Just a thought here. The illiberality of the gay-rights movement in driving one of the top tech scientists from his job because of his private opposition to gay marriage may work to the benefit of religious liberty. Let me explain. Supreme Court Justice Anthony Kennedy has been the key justice in decisions expanding gay rights (Lawrence in 2003, Windsor in 2013). He is known to be broadly libertarian in his legal thinking, which undergirds his pro-gay jurisprudence. But I was recently told by a well-informed SCOTUS watcher that Justice Kennedy’s libertarianism also makes him sensitive to the protection of free speech, especially religious expression.
Conor Friedersdorf, a passionate proponent of same-sex marriage rights, lays into Mozilla’s cowardice here, and into those who pushed for Eich’s resignation, saying that it’s going to have a chilling effect on political discourse:
The [Mozilla] statement continues, “our culture of openness extends to encouraging staff and community to share their beliefs and opinions in public.” But this forced resignation sends exactly the opposite message: that if you want to get ahead at Mozilla, you best say nothing about any controversial political issue, which could affect your career, whether now or years from now in a changed political environment.
Mozilla says, “While painful, the events of the last week show exactly why we need the web. So all of us can engage freely in the tough conversations we need to make the world better.” Again, Mozilla’s actions will undercut tough conversations by making fewer people willing to engage in them. If you believe that an open, robust public discourse makes the world better, as they purport to, they’ve made the world worse. This action is a betrayal of their values, not a reflection of them.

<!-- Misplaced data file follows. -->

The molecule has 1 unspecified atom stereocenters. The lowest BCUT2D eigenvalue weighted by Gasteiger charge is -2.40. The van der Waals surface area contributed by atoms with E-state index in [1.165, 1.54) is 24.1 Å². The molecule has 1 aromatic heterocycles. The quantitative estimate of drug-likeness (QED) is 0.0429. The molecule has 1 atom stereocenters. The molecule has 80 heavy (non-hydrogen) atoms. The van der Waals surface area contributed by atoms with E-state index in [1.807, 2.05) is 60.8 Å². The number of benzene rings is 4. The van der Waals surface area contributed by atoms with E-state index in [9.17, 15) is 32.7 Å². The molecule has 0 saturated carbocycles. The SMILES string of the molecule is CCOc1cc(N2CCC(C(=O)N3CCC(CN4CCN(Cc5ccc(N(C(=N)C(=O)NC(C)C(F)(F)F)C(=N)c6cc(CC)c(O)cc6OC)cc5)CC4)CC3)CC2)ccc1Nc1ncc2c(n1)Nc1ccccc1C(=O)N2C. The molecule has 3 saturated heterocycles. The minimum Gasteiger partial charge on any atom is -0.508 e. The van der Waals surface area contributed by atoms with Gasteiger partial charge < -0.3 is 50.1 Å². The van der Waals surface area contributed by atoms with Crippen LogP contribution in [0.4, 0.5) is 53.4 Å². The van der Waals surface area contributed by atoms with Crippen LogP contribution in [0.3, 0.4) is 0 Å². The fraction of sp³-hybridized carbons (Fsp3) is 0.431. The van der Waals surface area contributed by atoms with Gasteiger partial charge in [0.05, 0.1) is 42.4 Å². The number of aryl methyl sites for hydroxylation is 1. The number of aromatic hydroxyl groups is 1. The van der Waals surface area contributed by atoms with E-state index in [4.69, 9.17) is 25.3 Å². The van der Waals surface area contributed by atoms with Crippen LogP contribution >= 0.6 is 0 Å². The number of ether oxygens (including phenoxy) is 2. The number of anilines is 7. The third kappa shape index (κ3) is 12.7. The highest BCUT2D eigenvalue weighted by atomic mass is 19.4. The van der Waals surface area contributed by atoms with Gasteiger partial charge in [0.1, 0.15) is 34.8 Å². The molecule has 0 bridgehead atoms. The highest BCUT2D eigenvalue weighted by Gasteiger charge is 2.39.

Watching what happened to Brendan Eich, and how intolerant and illiberal the gay-rights side can be, ought to be a wake-up call to Justice Kennedy as the High Court moves toward legalizing same-sex marriage. I don’t expect that there’s anything the Court can do — or should do — to protect someone like Eich or his company from the market consequences of their actions. But Justice Kennedy (and his eight colleagues) should not be deluded about the climate of hatred and intolerance that exists among some on the leading edge of the gay-rights movement. The idea that the only people whose lives this struggle touches in a negative and unjust way are gays and lesbians simply isn’t true. Though I think all of us expect that SCOTUS will legalize gay marriage, ratifying in law society’s growing acceptance of same, I think the Eich case will be a slap in the face to Justice Kennedy about the need to carve out a substantial and clear zone of religious liberty in the decision.